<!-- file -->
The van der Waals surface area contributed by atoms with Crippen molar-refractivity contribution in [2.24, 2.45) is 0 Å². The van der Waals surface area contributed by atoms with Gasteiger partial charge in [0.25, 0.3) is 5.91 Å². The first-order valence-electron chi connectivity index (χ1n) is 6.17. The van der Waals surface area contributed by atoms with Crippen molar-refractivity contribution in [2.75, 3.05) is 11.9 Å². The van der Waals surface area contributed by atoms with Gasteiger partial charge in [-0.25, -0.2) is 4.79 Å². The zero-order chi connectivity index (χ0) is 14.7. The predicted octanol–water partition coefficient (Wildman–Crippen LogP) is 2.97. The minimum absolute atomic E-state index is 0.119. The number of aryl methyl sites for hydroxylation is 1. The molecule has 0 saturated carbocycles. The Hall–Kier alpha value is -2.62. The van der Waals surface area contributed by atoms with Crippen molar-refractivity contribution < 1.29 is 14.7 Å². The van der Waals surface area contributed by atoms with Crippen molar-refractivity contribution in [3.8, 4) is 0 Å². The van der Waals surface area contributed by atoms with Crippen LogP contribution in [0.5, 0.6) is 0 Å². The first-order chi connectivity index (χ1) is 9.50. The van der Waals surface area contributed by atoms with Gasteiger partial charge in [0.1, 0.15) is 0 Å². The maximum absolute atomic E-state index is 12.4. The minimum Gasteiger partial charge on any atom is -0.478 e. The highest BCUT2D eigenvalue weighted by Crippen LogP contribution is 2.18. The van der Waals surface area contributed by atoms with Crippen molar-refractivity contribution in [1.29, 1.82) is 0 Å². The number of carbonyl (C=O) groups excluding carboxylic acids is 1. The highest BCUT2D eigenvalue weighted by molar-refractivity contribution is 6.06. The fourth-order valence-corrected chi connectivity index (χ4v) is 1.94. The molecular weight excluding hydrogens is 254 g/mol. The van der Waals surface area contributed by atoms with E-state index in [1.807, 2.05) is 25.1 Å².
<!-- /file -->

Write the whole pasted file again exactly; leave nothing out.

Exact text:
The van der Waals surface area contributed by atoms with Crippen molar-refractivity contribution in [2.24, 2.45) is 0 Å². The van der Waals surface area contributed by atoms with Gasteiger partial charge in [0.25, 0.3) is 5.91 Å². The first-order valence-electron chi connectivity index (χ1n) is 6.17. The van der Waals surface area contributed by atoms with Crippen molar-refractivity contribution in [2.75, 3.05) is 11.9 Å². The van der Waals surface area contributed by atoms with Gasteiger partial charge in [-0.25, -0.2) is 4.79 Å². The zero-order chi connectivity index (χ0) is 14.7. The predicted octanol–water partition coefficient (Wildman–Crippen LogP) is 2.97. The minimum absolute atomic E-state index is 0.119. The number of aryl methyl sites for hydroxylation is 1. The molecule has 0 saturated carbocycles. The Hall–Kier alpha value is -2.62. The van der Waals surface area contributed by atoms with Crippen molar-refractivity contribution < 1.29 is 14.7 Å². The van der Waals surface area contributed by atoms with Crippen molar-refractivity contribution in [3.8, 4) is 0 Å². The van der Waals surface area contributed by atoms with Crippen LogP contribution in [0.5, 0.6) is 0 Å². The first-order chi connectivity index (χ1) is 9.50. The van der Waals surface area contributed by atoms with Gasteiger partial charge in [0.1, 0.15) is 0 Å². The maximum absolute atomic E-state index is 12.4. The minimum Gasteiger partial charge on any atom is -0.478 e. The highest BCUT2D eigenvalue weighted by Crippen LogP contribution is 2.18. The van der Waals surface area contributed by atoms with Crippen molar-refractivity contribution in [1.29, 1.82) is 0 Å². The number of carbonyl (C=O) groups excluding carboxylic acids is 1. The highest BCUT2D eigenvalue weighted by molar-refractivity contribution is 6.06. The fourth-order valence-corrected chi connectivity index (χ4v) is 1.94. The molecular weight excluding hydrogens is 254 g/mol. The van der Waals surface area contributed by atoms with E-state index in [1.807, 2.05) is 25.1 Å².